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Publication numberUS4966117 A
Publication typeGrant
Application numberUS 07/330,343
Publication dateOct 30, 1990
Filing dateMar 28, 1989
Priority dateMar 29, 1988
Fee statusLapsed
Also published asDE3910029A1
Publication number07330343, 330343, US 4966117 A, US 4966117A, US-A-4966117, US4966117 A, US4966117A
InventorsYoshihisa Kawamura
Original AssigneeNissan Motor Company, Limited
Export CitationBiBTeX, EndNote, RefMan
External Links: USPTO, USPTO Assignment, Espacenet
System and method for controlling ignition timing for vehicular internal combustion engine
US 4966117 A
Abstract
A system and method for controlling an ignition timing for a vehicular internal combustion engine are disclosed in which a feedback correction quantity for the ignition timing value is calculated on the basis of a result of detection of at least one of an occurrence of engine knocking and a position at which a combustion pressure becomes maximum and the feedback correction quantity is added to a basic ignition timing angle value based on engine operating conditions to determine a final ignition timing angle value. The feedback correction quantity is limited by a limit value set so as to be varied with the increase of a vehicle speed when the feedback correction quantity is advanced toward an advance angle value. The limit value is retarded when the vehicle speed is low, thus suppressing a combustion noise. On the other hand, the limit value is advanced when the vehicle speed is high, thus achieving the engine output torque and fuel economy.
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Claims(14)
What is claimed is:
1. A system for controlling an ignition timing for a vehicular internal combustion engine, comprising:
(a) first means for detecting engine operating conditions;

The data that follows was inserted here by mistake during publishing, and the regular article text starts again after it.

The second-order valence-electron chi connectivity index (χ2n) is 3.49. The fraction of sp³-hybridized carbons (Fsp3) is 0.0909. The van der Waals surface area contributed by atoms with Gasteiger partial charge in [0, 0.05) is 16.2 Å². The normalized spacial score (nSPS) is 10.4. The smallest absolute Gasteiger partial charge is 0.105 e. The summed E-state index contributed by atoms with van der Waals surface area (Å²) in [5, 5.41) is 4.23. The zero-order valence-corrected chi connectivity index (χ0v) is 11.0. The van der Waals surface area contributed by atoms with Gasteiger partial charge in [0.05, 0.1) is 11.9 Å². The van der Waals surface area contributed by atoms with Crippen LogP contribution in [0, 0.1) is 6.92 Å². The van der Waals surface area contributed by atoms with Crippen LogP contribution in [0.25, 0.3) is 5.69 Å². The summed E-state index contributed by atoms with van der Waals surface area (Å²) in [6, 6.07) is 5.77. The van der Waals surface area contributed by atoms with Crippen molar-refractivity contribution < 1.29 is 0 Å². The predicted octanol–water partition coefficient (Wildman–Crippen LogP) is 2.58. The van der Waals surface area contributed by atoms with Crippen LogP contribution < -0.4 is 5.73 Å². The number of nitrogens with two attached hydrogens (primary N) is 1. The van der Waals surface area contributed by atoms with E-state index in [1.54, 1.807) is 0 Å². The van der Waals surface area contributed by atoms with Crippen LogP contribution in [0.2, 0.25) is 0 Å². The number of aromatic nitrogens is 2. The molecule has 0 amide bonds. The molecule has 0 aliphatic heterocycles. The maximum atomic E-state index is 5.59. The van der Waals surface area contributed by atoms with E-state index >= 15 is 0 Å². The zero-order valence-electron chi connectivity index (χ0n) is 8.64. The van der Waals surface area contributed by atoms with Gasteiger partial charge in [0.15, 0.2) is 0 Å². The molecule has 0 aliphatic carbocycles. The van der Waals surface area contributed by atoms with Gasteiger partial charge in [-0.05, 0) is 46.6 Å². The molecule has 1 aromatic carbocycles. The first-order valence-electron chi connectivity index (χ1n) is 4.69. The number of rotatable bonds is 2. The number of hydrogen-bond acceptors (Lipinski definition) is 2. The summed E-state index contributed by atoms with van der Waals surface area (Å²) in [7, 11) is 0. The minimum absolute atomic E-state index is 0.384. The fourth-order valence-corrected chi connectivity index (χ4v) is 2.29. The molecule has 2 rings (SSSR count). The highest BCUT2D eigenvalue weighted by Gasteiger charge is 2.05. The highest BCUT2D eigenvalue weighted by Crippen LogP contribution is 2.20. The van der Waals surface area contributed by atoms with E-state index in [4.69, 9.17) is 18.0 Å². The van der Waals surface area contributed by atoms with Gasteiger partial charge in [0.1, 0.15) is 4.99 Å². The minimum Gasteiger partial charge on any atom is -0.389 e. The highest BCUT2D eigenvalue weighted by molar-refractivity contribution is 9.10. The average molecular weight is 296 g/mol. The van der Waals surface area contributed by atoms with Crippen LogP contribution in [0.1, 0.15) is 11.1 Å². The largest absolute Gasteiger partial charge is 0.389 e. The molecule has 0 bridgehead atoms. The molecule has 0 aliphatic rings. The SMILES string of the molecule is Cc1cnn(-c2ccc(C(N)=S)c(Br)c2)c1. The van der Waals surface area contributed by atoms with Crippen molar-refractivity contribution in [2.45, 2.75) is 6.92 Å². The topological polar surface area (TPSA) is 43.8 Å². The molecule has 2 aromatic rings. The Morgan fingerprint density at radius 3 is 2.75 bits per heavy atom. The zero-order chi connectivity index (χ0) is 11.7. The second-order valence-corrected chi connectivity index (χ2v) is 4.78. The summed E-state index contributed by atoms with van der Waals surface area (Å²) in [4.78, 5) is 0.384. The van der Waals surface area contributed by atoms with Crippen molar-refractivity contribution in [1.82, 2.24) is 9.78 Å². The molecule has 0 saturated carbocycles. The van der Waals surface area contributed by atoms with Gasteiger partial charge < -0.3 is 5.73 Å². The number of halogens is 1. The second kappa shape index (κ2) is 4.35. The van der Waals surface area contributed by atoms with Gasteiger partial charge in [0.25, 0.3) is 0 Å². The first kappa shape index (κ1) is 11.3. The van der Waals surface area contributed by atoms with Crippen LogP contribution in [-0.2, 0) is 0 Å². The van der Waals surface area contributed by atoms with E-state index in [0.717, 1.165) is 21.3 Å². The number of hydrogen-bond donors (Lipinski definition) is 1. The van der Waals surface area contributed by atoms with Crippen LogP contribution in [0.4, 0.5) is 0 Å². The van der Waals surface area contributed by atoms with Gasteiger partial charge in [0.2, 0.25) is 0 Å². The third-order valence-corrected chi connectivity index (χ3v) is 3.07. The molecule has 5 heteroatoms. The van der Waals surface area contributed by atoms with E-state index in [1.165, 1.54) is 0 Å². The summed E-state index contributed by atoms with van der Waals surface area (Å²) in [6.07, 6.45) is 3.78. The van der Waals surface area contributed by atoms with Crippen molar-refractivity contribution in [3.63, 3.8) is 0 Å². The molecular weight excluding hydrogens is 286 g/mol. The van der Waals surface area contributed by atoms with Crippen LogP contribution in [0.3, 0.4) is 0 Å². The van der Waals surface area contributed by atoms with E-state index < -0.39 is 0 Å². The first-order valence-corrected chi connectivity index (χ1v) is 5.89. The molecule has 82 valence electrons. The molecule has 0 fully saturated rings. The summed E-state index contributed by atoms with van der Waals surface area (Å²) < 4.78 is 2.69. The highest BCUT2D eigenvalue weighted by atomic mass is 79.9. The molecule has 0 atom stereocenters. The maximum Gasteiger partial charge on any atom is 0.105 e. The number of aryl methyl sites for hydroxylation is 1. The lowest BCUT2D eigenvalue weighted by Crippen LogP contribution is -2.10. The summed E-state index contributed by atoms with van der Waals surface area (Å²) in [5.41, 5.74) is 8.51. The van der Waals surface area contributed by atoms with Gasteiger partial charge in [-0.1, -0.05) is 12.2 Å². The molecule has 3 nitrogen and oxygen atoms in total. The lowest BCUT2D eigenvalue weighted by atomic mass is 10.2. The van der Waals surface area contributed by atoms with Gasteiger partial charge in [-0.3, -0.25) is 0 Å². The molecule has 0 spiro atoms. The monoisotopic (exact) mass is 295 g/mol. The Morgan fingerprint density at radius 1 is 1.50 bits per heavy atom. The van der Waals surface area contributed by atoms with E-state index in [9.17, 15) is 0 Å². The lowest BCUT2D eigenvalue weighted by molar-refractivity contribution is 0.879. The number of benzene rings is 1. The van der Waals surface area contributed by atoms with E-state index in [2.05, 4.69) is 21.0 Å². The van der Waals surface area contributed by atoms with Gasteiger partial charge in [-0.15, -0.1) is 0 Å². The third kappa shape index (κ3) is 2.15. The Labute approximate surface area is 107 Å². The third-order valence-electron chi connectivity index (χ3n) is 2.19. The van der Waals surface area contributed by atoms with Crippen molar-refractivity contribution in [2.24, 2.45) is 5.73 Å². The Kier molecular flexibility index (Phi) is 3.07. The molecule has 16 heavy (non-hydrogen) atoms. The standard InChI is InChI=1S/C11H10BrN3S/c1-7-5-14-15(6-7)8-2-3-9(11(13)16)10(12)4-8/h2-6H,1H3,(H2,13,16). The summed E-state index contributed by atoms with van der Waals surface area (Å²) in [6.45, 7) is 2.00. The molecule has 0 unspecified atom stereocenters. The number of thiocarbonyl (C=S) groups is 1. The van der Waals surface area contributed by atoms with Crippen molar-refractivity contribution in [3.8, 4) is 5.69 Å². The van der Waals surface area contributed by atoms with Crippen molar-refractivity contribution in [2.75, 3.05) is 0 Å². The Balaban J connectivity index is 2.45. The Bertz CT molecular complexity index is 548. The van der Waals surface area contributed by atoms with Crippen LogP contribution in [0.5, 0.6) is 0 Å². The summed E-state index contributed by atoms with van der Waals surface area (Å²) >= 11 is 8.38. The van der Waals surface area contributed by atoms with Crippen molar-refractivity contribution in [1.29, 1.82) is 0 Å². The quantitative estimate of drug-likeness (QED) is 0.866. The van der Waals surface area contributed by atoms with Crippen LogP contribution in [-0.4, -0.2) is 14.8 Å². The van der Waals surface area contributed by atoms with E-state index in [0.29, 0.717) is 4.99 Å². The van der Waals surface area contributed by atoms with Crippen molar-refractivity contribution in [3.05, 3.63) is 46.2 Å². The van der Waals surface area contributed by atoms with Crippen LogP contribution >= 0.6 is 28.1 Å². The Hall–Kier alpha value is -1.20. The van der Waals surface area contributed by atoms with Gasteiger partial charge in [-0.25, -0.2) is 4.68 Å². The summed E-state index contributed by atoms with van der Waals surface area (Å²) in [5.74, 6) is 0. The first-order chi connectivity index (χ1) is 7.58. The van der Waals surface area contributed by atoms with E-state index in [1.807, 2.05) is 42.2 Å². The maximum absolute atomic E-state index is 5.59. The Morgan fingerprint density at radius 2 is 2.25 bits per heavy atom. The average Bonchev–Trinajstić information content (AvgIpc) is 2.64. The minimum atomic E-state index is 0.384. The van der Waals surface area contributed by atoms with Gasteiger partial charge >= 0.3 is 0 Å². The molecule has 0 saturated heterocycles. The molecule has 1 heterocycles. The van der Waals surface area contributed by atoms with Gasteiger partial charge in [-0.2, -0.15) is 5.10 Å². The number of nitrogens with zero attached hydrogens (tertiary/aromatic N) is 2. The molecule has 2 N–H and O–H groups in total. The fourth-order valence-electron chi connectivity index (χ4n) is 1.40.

(b) second means for setting a basic ignition timing value according to the engine operating conditions;
(c) third means for detecting at least one of the occurrence of engine knocking and a position at which an engine combustion pressure attains a maximum;
(d) fourth means for calculating a feedback correction quantity for the ignition timing responsive to detection of at least one of the occurrence of engine knocking and attaining of the maximum combustion pressure;
(e) fifth means for detecting a vehicle speed;
(f) sixth means for setting an advance angle limit value for the feedback correction quantity according to the detected vehicle speed; and
(g) seventh means for determining the ignition timing by addition of the feedback correction quantity to the basic ignition timing angle value.
2. A system as set forth in claim 1, which further comprises eighth means for determining whether the detected vehicle speed exceeds a predetermined speed value and wherein the sixth means retards the limit value when the eighth means determines that the vehicle speed does not exceed the predetermined speed value.
3. A system as set forth in claim 1, which further comprises eighth means for determining whether the detected vehicle speed exceeds a predetermined speed value and wherein the sixth means advances the limit value when the eighth means determines that the vehicle speed exceeds the predetermined speed value.
4. A system as set forth in claim 1, wherein the fourth means retards the feedback correction quantity by a predetermined retardation angle with respect to a previously calculated feedback correction quantity when the third means detects the occurrence of knocking and sets the feedback correction quantity to the limit value when the feedback correction quantity reaches the limit value.
5. A system as set forth in claim 4, wherein the fourth means advances the feedback correction quantity by a predetermined advance angle with respect to a previously calculated feedback correction quantity when the third means detects the occurrence of knocking and sets the feedback correction quantity to the limit value when the feedback correction quantity reaches the limit value.
6. A system as set forth in claim 1, wherein the limit value is derived from one of a plurality of different data tables selected according to the vehicle speed, with the detected engine operating conditions as parameters.
7. A system as set forth in claim 1, wherein the limit value is continuously changed responsively to changes in the vehicle speed.
8. A system as set forth in claim 7, wherein the limit value is advanced as the vehicle speed is increased.
9. A system as set forth in claim 8, wherein the third means derives a difference between the position at which the combustion pressure attains a maximum and a predetermined position and calculates the feedback correction quantity according to the derived difference.